In the past, Consumer Reports has said electric and manual toothbrushes are equally effective as long as you brush teeth thoroughly for 2 minutes, twice a day.
But an analysis of 56 studies published in 2014 by the international evidence-based research organization Cochrane found that electric models may have a slight edge.
Compared with manual toothbrushes, electrics reduced dental plaque 21 percent more and gingivitis (i.e., inflammation of the gums) 11 percent more after three months of use, the team from Cochrane found.
I've myself always used a manual toothbrush before I tried Mouthwatchers Power Toothbrush with Flossing Bristles.
This brush runs slower than other typical power brushes, and low rpm’s have been proven to be better than faster ones for multiple reasons: not only they are not abrasive on the teeth enamel, but they also avoid gum damages, that can lead to gum recession.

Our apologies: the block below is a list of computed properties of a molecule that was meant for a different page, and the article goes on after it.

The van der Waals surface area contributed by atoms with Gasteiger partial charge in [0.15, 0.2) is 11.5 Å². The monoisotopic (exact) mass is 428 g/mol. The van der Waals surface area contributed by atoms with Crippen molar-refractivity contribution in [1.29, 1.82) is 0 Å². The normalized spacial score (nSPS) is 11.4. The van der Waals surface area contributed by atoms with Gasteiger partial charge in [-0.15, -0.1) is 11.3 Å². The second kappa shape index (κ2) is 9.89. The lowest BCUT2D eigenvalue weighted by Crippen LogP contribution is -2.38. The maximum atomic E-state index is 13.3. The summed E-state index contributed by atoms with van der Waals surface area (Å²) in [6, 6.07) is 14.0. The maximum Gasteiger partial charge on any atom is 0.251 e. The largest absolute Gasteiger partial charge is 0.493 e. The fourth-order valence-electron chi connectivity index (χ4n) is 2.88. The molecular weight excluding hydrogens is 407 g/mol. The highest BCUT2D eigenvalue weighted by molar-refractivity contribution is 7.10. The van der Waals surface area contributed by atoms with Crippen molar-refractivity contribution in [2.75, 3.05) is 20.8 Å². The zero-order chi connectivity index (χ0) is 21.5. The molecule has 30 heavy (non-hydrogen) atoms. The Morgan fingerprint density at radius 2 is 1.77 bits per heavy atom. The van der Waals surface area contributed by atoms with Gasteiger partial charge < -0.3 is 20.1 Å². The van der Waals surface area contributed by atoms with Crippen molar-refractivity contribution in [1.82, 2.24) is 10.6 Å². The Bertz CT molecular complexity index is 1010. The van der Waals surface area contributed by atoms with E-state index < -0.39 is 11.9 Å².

Round head vs rectangular, so I can do a better job working on each of those back-molar ones at a time! Extremely efficient on lower-lingual as well, going with a back-and-forth motion.
No matter which toothbrush you decide to use, don’t forget a couple of “rules”:
- Always get a SOFT toothbrush. Medium or hard bristles can dramatically damage your enamel and even lead to gum recession.
- Do NOT brush hard! The more gentle the better.
- Change your toothbrush every 4 months (if you use Mouthwatchers) and every 3 months (if you use any other brush)
- Floss! Floss! Floss!
- Visit a dental office every 6 months, or more often if necessary.